by Jayati Sen
The Didarganj Yakshi, dated approximately to the 3rd century B.C.E, makes it one of the earliest available specimens of Indian art and can be taken as a classic representative case for demonstrating how objects, images or places acquire multiple, layered meanings over time. These new meanings are often quite removed, if not entirely different, from its initially conceived purpose and flow from the difference in perspective of the viewers. Their purpose as conceived during creation is as significant as the meanings that come to be associated with them with the passage of time. To this extent, all such objects cannot be said to possess a singular history, but rather ‘histories’ that are added over time.
The trajectory that the Yakshi assumed, since its chance find in 1917, was rather eventful. It went on to gain significance both within the country and outside it, owing to its unique style and indigenous theme. It came to be regarded as a marker of a high point in Indian art and sculptural excellence. Importantly, it was a specimen that could and would be employed by advocates of the indigenous/local roots of Indian art, to oppose the dominant Eurocentric understanding of art of the subcontinent in the colonial era: wherein specimens that received attention or qualified as ‘great’ art were largely the images of Buddha belonging to the Gandhara School of Art, which bore stylistic resemblance to Hellenic artistic values, the prime of which was naturalism. In Ananda Coomaraswamy’s theorization, the form and depiction of the Buddha (1st-2nd centuries C.E. onwards) was the carrying forward of the pre- Buddhist traditions associated with Yaksha and Yakshi cults rather than a result of the introduction of Hellenistic ideals to the north western zones of the subcontinent.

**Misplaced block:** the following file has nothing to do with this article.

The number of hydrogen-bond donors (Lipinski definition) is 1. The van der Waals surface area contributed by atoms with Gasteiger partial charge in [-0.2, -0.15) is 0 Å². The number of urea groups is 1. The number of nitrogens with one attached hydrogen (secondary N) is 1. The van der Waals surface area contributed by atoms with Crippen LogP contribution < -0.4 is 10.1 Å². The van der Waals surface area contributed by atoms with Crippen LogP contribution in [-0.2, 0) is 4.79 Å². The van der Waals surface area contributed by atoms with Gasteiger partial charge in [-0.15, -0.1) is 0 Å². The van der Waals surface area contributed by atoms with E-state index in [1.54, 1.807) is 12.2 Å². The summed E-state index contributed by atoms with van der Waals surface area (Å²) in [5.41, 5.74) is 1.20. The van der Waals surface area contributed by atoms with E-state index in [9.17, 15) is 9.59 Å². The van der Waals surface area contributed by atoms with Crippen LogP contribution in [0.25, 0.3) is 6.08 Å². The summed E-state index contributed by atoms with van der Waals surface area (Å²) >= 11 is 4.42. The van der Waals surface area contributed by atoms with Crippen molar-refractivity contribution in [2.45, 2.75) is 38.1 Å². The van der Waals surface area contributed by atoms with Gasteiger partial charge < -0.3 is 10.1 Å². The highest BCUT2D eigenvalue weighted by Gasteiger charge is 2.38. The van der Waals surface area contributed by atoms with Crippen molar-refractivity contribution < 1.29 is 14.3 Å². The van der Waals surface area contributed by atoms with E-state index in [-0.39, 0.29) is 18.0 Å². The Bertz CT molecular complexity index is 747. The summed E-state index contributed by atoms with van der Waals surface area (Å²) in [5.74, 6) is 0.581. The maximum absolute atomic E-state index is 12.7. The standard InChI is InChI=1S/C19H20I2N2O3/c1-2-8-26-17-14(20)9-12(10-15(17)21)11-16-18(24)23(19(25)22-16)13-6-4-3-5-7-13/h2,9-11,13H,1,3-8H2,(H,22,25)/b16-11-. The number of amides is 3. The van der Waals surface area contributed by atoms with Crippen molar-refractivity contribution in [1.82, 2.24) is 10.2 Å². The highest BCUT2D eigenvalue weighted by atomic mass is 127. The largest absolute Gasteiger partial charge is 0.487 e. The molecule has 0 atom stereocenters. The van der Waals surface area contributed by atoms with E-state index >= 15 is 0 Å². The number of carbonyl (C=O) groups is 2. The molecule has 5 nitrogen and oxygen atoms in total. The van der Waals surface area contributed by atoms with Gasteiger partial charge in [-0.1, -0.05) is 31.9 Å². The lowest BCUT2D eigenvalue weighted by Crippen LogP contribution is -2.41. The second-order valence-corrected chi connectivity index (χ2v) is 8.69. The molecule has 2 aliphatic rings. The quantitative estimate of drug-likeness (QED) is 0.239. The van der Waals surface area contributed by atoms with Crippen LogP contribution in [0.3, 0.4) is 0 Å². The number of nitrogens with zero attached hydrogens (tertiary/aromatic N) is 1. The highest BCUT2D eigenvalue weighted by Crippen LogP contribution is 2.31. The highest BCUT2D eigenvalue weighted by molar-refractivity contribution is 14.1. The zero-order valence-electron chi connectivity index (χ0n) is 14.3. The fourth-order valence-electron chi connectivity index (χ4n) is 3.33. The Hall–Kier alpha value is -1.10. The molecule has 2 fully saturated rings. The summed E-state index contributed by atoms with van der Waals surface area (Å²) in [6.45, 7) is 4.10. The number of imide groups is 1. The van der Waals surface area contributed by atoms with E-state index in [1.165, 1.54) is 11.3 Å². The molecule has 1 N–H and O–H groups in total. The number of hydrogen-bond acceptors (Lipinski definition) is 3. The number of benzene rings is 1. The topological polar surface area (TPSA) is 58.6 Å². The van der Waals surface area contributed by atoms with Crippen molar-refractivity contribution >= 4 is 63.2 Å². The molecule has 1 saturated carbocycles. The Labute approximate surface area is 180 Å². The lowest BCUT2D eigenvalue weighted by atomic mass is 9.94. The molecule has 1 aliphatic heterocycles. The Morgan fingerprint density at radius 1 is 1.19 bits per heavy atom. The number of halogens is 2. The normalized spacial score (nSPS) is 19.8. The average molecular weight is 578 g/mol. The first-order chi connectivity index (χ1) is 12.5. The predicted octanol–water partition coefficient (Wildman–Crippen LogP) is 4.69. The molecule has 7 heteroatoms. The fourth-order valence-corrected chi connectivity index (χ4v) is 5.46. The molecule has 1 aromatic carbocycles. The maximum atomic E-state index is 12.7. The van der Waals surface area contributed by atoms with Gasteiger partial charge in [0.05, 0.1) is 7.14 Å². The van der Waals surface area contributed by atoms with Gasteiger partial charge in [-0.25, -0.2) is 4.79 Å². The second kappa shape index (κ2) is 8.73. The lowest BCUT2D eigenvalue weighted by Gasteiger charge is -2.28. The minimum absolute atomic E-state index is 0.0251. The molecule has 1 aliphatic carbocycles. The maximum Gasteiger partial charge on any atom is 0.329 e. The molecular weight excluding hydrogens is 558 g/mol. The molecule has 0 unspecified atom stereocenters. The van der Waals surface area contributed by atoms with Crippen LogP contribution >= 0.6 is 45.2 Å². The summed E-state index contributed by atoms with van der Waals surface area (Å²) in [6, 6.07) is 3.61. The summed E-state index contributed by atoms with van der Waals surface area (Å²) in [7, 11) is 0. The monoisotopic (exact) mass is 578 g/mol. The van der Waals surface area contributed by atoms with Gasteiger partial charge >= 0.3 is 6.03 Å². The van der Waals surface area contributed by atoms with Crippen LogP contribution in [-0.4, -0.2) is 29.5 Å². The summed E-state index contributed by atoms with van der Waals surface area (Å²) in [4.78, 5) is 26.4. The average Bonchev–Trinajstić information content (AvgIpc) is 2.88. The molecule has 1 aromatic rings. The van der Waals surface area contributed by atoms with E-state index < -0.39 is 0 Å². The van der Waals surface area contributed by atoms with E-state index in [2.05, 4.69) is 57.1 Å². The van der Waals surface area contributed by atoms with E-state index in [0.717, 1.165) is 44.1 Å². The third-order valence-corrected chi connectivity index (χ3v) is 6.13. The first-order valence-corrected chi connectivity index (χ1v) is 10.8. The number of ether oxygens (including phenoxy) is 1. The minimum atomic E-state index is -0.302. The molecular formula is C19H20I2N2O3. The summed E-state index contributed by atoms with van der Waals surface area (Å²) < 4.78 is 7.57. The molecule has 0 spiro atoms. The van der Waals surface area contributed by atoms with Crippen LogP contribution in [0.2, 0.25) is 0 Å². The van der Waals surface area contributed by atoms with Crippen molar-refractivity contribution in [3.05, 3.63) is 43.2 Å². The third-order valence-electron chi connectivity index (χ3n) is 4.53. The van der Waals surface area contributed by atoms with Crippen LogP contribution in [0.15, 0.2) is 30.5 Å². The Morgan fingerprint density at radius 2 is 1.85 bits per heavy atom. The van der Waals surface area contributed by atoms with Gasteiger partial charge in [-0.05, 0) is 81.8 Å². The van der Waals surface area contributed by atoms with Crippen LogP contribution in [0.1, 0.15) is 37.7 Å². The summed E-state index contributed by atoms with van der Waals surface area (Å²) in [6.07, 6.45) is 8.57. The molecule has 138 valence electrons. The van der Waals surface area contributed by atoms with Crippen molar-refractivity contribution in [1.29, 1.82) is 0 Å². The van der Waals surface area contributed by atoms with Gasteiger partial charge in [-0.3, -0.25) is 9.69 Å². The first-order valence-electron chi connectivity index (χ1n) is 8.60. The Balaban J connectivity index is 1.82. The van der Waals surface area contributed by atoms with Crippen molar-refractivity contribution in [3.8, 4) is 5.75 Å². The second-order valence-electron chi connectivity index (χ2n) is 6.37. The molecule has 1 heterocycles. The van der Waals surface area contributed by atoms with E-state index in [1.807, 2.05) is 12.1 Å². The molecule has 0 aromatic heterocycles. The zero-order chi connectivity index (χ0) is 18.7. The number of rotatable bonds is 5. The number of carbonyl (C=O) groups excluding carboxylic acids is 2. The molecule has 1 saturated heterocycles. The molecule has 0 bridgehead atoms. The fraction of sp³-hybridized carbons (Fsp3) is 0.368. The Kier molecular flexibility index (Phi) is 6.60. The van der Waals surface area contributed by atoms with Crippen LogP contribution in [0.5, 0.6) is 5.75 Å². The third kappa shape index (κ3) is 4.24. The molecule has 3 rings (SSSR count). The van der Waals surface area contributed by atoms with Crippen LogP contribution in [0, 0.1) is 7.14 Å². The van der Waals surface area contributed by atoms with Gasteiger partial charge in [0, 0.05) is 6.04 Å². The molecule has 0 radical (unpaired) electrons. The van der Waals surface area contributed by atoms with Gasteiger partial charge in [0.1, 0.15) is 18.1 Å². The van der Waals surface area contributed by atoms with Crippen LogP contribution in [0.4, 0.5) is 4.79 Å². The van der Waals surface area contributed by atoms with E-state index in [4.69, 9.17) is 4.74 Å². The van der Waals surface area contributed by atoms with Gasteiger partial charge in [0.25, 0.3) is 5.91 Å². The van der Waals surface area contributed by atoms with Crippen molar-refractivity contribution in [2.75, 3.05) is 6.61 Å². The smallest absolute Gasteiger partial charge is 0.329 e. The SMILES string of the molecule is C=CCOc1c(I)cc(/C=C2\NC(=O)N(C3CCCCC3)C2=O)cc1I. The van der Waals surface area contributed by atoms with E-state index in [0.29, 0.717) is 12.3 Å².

The fact that it was identified as a Yakshi — traditionally associated with elements of nature such as water, trees, forests and fertility — was not free from contestations. Holders of opposing points of view accorded to it the role of a courtesan or attendant, citing its ‘Indo-Aryan’ facial features (Yakshis are usually depicted with stocky gaits and protruding/bulging eyes).